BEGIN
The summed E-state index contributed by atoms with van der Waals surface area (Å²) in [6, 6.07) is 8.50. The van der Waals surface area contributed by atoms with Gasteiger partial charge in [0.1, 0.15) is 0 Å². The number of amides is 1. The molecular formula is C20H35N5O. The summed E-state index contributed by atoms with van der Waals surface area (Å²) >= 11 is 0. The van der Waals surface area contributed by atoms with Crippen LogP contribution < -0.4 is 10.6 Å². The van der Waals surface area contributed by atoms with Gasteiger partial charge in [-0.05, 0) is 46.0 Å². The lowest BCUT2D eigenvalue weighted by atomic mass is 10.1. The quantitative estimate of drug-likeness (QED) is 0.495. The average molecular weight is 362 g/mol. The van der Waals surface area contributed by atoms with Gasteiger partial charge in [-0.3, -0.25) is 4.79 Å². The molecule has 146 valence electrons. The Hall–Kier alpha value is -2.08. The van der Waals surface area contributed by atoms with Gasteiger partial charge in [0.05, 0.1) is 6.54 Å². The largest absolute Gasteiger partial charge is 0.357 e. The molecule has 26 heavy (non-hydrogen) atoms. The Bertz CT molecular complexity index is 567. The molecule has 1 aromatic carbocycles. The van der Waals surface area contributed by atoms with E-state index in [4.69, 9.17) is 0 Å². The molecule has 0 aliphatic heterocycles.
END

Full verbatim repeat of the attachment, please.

The summed E-state index contributed by atoms with van der Waals surface area (Å²) in [6, 6.07) is 8.50. The van der Waals surface area contributed by atoms with Gasteiger partial charge in [0.1, 0.15) is 0 Å². The number of amides is 1. The molecular formula is C20H35N5O. The summed E-state index contributed by atoms with van der Waals surface area (Å²) >= 11 is 0. The van der Waals surface area contributed by atoms with Crippen LogP contribution < -0.4 is 10.6 Å². The van der Waals surface area contributed by atoms with Gasteiger partial charge in [-0.05, 0) is 46.0 Å². The lowest BCUT2D eigenvalue weighted by atomic mass is 10.1. The quantitative estimate of drug-likeness (QED) is 0.495. The average molecular weight is 362 g/mol. The van der Waals surface area contributed by atoms with Gasteiger partial charge in [-0.3, -0.25) is 4.79 Å². The molecule has 146 valence electrons. The Hall–Kier alpha value is -2.08. The van der Waals surface area contributed by atoms with Gasteiger partial charge in [0.05, 0.1) is 6.54 Å². The largest absolute Gasteiger partial charge is 0.357 e. The molecule has 26 heavy (non-hydrogen) atoms. The Bertz CT molecular complexity index is 567. The molecule has 1 aromatic carbocycles. The van der Waals surface area contributed by atoms with E-state index in [4.69, 9.17) is 0 Å². The molecule has 0 aliphatic heterocycles.